Thomas Henry Benton Cole Family
Thomas Henry Benton Cole, my grandfather, was born in 1842 at Morganville, Georgia. His parents were William Isham and Louvina Cole of Slygo, Georgia. I am told that he attended school at Spencer, Tennessee. He was 19 years old at the time of the War Between the States, and he declined to serve as an officer in the Confederate Army. He was wounded in the leg during the Battle of Missionary Ridge. He was captured and a prisoner at Vicksburg for a time.
In 1872, Thomas Henry Benton Cole and Lucy Jane Jacoway were married. Her parents were the Reverend John Garret and Nancy Jacoway of Trenton, Georgia. She was 19, and he was 31. The day of their wedding Mama Cole knew nothing about cooking. She had to look in a cookbook to know how to make biscuits and cook eggs. Papa Cole thought he had everything his bride might need, but he had to go back to the store to get baking soda.
Prior to his marriage, he had bought a house from a poet. He had the house completely furnished and stocked with canned goods and hams in the smokehouse. The house had a porch across the front with double doors at the center. Inside were four bedrooms with a divided hall and dining room with a kitchen on the back and a small back porch. Originally most, if not all of the rooms had fireplaces. The house had wooden floors with wainscoted walls and tall windows in the rooms. There were stairs which led to two small rooms on the top with the second room having glass in the windows all around. Later the girls called the top rooms chicken coops. The poet’s daughters had called the top rooms an observatory of the surrounding area.
I am told that Papa Cole had a store in the area of the Trenton Depot at the railroad. He is said to have had a blacksmith shop also. Mama Cole told me that at one time he owned much of the property from the courthouse to the railroad facing Lookout Mountain. Later, during a land boom, he sold much of the land. He also had land at the head of the creek, an orchard, and, I think, horses on the side of Sand Mountain. I am told that Papa Cole built a new store on the square northeast of the courthouse in late 1871 or early 1872. Old ledgers show entries from 1873 to 1896.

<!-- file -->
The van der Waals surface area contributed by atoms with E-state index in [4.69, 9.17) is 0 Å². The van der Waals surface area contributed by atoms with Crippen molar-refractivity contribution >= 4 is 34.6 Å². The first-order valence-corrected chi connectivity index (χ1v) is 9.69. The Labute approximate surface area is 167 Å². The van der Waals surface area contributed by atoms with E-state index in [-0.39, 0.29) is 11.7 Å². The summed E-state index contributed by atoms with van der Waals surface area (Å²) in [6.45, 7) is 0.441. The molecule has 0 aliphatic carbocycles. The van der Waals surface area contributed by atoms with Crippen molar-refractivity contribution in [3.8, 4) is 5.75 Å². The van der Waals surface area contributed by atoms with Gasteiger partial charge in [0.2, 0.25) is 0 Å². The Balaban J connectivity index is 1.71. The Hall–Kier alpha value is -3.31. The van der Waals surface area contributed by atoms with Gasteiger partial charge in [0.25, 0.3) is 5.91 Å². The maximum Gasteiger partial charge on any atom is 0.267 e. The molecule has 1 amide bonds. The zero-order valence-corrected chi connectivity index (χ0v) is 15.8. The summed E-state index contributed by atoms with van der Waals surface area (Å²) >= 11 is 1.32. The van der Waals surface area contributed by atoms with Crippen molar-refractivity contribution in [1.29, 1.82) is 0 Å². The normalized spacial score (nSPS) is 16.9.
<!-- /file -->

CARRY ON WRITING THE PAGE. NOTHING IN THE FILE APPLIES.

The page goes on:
We attended the old Cumberland Presbyterian Church-just west of the courthouse. One year the church was remodeled and on the walls were names of Union soldiers who had camped there. I was quite impressed with a guest singer Mr. Segal from New York who sang a solo, The Ninety and Nine, at the dedication service.
The daughters in the family grew up and married as follows: Aunt Nancy Louvina married Uncle Bob Thurman. They had six children. Aunt Betty Mae Brock married Duke Brock. They had ten children. Aunt Jessie Reed married Uncle R. F. Tatum. They had seven children. Aunt Jonnie Price married Harry Caldwell. They had one son. Aunt Lucy Clark married Uncle Jack Locke. They had five children. Aunt Bessie Eaton married Uncle Jim Williams. They had two daughters. Aunt Bentie married Uncle Dan Carroll. They had no children.
My father Lawrence Jacoway Cole married Gertrude Birdwell. There are three of us. Uncle Robert Edward Cole married Connie Boydston. – They had no children. Uncle William Garret nor Uncle “Boss” (Samuel Darwin) ever married.